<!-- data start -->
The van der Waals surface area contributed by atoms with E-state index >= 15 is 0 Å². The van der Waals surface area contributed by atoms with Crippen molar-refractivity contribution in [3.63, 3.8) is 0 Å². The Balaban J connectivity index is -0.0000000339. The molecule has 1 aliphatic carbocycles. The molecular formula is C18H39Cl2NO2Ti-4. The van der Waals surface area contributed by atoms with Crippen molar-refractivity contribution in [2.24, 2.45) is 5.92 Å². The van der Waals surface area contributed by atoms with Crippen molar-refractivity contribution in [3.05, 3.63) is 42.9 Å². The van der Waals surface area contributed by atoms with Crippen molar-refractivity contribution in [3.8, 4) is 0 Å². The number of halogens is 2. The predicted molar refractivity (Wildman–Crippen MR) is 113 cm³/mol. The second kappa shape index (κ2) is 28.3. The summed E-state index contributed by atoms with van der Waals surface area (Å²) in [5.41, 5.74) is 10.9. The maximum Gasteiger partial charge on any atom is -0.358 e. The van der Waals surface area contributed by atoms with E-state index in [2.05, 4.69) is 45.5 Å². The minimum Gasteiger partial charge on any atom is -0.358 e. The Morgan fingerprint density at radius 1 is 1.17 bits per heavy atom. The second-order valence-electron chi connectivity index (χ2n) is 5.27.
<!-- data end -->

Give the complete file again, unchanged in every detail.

The van der Waals surface area contributed by atoms with E-state index >= 15 is 0 Å². The van der Waals surface area contributed by atoms with Crippen molar-refractivity contribution in [3.63, 3.8) is 0 Å². The Balaban J connectivity index is -0.0000000339. The molecule has 1 aliphatic carbocycles. The molecular formula is C18H39Cl2NO2Ti-4. The van der Waals surface area contributed by atoms with Crippen molar-refractivity contribution in [2.24, 2.45) is 5.92 Å². The van der Waals surface area contributed by atoms with Crippen molar-refractivity contribution in [3.05, 3.63) is 42.9 Å². The van der Waals surface area contributed by atoms with Crippen molar-refractivity contribution in [3.8, 4) is 0 Å². The number of halogens is 2. The predicted molar refractivity (Wildman–Crippen MR) is 113 cm³/mol. The second kappa shape index (κ2) is 28.3. The summed E-state index contributed by atoms with van der Waals surface area (Å²) in [5.41, 5.74) is 10.9. The maximum Gasteiger partial charge on any atom is -0.358 e. The van der Waals surface area contributed by atoms with E-state index in [2.05, 4.69) is 45.5 Å². The minimum Gasteiger partial charge on any atom is -0.358 e. The Morgan fingerprint density at radius 1 is 1.17 bits per heavy atom. The second-order valence-electron chi connectivity index (χ2n) is 5.27.